Democrats Weiland, Castillo focus on access, health care in U.S. House race

Wednesday , June 20, 2018 - 5:00 AM1 comment

U.S. House hopeful Kurt Weiland puts the focus on access — he’d be available to constituents, if elected, and listen to them.

Elected leaders “who represent you must listen to you, meet with you, engage with you and I don’t think we have that,” he said, pointing his finger at U.S. Rep. Rob Bishop, the Republican incumbent.

Lee Castillo, facing Weiland in the June 26 Democratic primary for the 1st District U.S. House post, puts an emphasis on being a voice for everybody. The 1st District extends to northern Utah and includes Weber County and northern Davis County.

“Utah is a diverse state without diverse representation. I am uniquely qualified to change that and represent all of the constituents (in the district) because Utah is for everybody,” he said in an email.

The winner advances to the Nov. 6 general election, facing Bishop, who’s going for his ninth term in the seat, along with United Utah Party hopeful Eric Eliason and Adam Davis of the Green Party.

RELATED: U.S. House hopefuls Weiland, Castillo debate cannabis, police profiling, guns

Castillo focuses on what he says is his ability to listen. As a social worker, the Layton man said, he’s “trained to listen, develop action plans, implement those plans and achieve tangible solutions.”

Health care is also a big concern. Castillo favors universal health care coverage, change providing all manner of free health care. He cited the proposed Expanded and Improved Medicare for All Act as a model.

Beyond that, Castillo touted the need for new efforts to help reduce the number of mass shootings in the country, perhaps through legislation, improved access to mental health care and study by the U.S. Centers for Disease Control and Prevention.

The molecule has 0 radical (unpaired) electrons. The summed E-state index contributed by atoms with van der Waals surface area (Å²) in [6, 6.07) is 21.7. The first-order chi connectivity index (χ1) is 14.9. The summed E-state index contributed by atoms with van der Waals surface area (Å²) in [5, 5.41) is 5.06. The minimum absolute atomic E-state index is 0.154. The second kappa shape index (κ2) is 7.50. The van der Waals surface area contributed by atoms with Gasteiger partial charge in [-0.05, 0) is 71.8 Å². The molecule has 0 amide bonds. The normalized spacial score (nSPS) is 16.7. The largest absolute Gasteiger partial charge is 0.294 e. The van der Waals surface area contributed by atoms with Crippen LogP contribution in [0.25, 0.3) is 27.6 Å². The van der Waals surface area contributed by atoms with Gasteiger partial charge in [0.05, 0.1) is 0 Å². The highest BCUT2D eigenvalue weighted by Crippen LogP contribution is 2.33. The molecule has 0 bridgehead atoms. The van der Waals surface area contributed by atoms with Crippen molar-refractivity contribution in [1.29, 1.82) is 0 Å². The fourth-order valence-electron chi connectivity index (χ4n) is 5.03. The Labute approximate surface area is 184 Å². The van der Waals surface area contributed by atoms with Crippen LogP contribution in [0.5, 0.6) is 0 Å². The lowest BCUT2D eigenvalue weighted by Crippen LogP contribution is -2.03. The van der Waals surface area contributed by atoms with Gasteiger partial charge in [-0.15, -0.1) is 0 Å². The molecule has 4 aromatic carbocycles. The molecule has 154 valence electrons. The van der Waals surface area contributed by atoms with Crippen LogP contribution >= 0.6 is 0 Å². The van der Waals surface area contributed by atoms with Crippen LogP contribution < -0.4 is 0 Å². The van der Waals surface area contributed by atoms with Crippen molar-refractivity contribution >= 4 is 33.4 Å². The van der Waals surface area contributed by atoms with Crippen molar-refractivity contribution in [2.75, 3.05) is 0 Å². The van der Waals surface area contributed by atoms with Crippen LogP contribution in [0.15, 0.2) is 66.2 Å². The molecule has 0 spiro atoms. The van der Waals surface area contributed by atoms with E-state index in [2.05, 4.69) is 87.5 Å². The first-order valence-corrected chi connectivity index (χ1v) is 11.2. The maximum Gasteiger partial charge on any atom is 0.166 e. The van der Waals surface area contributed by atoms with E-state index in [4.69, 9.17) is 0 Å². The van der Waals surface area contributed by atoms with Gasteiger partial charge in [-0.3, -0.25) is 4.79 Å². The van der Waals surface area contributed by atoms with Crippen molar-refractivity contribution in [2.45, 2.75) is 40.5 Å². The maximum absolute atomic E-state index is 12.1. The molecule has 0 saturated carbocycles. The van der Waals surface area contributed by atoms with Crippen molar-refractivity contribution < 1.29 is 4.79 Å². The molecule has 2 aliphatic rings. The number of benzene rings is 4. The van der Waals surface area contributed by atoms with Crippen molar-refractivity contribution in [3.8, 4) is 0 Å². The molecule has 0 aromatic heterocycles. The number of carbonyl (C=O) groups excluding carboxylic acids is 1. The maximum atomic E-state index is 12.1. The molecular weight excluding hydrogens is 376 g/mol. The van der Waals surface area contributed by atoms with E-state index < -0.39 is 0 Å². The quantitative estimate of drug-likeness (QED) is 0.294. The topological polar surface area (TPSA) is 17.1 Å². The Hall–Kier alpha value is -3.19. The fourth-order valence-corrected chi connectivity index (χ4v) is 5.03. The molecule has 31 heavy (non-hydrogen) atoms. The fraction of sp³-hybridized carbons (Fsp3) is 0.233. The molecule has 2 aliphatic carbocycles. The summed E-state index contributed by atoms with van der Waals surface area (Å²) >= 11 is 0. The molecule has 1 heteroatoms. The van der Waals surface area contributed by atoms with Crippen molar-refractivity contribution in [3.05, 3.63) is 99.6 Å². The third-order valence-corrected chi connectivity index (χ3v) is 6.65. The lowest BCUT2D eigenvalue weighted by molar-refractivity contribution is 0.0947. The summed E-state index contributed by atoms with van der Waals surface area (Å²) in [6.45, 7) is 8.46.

Apart from accessibility, Weiland, who runs a training and consulting firm in Bountiful, said implementing term limits is a big issue. U.S. House members should be limited to four terms and U.S. senators should be limited to two terms, with no retirement packages when U.S. legislators leave office.

“A professional political class spends too much time in Washington and not enough time at home,” he said.

Weiland would restore Bears Ears National Monument to its original boundaries, before the administration of President Donald Trump reduced its size, in part to reduce the possibility of overt exploitation of the land. “We don’t want a Jiffy Lube next to the Rainbow arch,” he said.

Relative to Castillo, Weiland noted his leadership experience, serving in the U.S. Army and leading his firm. “It’s the leadership experience, doing things — that’s the difference,” Weiland said.

Castillo noted his roots inside the district. He’s from Layton, within the 1st District, while Weiland’s home in Bountiful sits outside the district, actually in the 2nd District.

Weiland called residency a non-issue. “I believe it’s not where you live but how you can serve,” he said.

Contact reporter Tim Vandenack at tvandenack@standard.net, follow him on Twitter at @timvandenack or like him on Facebook at Facebook.com/timvandenackreporter.

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